And, I recently discovered that I don’t have a dictionary.  It is okay. I will stay mannered and functional and wondrous in the back of being, and I will remember what it was like, back there, in the happy hour.

 

© Umansky 2013

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You’ll like this poem, because you should.  Because we all fight for the underdog. It has a nice ring to it, jewess.  Draper invents their dichotomy, but I, I imagine their kiss is sweet, like an apple halved. Fresh, yet sour, and of course, verdant. Very verdant.

 [which is close to virgin].

 

She reminds him of        ofofof   something pure, and of value and  charm. An antique. A throw-back to a day of glory and grain, a day of the humble and pain. She is something unseeming, or appears to be so, until he lays his paws on her.   She wants to love him, but he grows clingy and pale, recoiling from what she is:  jewess.Her kiss is both a mother and a smother. Her wild heathenness beckons and stirs, beckons and purrs, and then, look what the cat drags in:

 

In her, he sees nostalgia. He sees what is sundogged, dawned and near-death.He sees pennies and scrapes and his scraping-by but also sees clarity and calm. In him, she sees his goishe American ways. They are Napoleonic, bionic, and myopic.  They could take over the world, but, she, she is a businesswoman. Her guards [and garters] rise to his touch. If he wants to invest, he will need to earn his shares just like everyone else. She is the Empress of Fifth Avenue. She is a rose, and he is a hornet.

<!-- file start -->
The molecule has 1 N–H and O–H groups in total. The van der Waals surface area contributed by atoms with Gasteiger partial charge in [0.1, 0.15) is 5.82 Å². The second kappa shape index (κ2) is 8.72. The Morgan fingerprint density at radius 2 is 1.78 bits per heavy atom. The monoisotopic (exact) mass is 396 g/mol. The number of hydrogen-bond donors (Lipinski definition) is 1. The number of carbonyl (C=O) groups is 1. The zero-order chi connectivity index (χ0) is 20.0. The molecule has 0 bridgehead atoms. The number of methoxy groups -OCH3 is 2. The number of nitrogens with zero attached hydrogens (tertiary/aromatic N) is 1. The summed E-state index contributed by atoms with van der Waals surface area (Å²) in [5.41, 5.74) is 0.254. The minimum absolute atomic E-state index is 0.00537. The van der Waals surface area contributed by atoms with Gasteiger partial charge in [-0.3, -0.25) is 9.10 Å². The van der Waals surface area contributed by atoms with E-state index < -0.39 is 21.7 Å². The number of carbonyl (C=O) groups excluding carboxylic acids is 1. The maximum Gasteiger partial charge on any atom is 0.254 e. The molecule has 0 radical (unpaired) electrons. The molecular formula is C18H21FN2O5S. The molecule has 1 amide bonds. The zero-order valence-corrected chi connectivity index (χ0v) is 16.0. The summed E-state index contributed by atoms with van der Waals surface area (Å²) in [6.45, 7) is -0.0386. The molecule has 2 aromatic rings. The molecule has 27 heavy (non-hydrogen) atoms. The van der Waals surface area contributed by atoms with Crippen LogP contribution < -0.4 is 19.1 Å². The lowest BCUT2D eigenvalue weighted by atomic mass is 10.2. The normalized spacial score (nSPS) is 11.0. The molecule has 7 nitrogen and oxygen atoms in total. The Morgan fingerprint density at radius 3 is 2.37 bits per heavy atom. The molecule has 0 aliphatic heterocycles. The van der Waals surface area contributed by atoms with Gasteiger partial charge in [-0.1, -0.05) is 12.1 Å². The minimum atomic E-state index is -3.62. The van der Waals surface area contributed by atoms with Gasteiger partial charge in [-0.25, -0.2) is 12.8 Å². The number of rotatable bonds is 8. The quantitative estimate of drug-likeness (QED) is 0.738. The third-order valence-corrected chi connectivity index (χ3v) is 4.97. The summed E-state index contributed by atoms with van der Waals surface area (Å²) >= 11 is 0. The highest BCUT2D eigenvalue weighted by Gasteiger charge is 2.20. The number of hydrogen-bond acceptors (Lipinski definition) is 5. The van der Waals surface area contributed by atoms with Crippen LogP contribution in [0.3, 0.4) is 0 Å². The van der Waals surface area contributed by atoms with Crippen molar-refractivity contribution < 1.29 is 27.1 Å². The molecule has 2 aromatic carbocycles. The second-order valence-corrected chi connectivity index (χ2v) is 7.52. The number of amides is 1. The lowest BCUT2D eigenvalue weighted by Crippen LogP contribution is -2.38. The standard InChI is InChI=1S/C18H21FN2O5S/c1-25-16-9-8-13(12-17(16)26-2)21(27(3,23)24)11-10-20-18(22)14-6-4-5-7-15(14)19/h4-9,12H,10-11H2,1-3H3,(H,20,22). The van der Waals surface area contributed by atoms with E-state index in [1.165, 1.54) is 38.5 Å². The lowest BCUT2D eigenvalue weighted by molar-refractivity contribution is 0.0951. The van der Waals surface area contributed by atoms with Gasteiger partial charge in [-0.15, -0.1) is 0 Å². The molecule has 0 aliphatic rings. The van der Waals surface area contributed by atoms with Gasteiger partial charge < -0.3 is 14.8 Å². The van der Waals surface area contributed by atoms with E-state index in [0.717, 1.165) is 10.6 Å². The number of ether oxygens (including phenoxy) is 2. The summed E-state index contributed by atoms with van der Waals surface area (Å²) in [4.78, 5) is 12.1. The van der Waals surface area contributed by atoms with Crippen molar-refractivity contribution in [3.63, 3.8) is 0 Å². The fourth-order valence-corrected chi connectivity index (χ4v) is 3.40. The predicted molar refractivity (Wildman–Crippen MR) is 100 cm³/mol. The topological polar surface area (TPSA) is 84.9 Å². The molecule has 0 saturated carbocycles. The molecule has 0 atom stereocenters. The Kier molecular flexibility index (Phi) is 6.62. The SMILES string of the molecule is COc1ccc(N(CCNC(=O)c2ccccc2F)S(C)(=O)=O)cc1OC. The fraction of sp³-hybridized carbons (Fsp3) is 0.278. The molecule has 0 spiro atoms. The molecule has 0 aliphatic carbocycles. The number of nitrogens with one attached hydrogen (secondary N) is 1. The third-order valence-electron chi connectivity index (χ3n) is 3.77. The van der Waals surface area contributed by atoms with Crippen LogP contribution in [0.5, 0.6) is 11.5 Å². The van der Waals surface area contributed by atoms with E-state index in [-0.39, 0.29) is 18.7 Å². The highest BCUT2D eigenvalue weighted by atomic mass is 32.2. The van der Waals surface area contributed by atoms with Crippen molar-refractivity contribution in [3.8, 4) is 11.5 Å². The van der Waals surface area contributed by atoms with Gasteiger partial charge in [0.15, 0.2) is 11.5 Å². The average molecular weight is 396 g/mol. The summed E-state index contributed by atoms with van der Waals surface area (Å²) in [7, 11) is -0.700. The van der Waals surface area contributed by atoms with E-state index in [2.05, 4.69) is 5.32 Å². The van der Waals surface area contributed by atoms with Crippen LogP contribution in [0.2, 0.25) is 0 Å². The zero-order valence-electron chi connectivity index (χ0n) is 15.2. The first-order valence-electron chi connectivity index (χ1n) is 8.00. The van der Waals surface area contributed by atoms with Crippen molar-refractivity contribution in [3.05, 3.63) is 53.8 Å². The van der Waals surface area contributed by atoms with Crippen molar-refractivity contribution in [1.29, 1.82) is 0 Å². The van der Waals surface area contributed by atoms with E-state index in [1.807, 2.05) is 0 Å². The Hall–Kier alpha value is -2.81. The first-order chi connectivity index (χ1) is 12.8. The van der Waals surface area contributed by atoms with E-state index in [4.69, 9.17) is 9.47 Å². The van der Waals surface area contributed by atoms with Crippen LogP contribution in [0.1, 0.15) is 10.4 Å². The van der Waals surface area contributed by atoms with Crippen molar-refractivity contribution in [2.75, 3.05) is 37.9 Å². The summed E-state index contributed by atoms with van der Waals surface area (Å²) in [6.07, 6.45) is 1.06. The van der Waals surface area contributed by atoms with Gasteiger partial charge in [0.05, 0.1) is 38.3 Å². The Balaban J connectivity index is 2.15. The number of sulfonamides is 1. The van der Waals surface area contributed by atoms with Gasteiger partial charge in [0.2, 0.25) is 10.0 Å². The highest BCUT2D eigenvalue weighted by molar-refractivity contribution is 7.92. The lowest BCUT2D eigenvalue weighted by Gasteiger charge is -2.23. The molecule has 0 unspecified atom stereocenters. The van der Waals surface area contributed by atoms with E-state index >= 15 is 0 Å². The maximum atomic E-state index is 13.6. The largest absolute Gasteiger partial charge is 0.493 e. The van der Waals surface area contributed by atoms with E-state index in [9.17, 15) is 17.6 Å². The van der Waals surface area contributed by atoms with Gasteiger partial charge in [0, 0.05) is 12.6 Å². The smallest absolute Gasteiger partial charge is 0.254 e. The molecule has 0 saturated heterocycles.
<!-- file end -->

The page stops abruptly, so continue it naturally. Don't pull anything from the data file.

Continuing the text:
[ Now, who’s the one with horns?]

 

He abandons his life. In her, he sees how the other side lives, but he forgets she is a proprietor.  She knows what she values and manhood is golden.  The Jewess does not get what she wants, but either does the Don.  He’s got nothing.                 Zilch. 

 

© Umansky 2013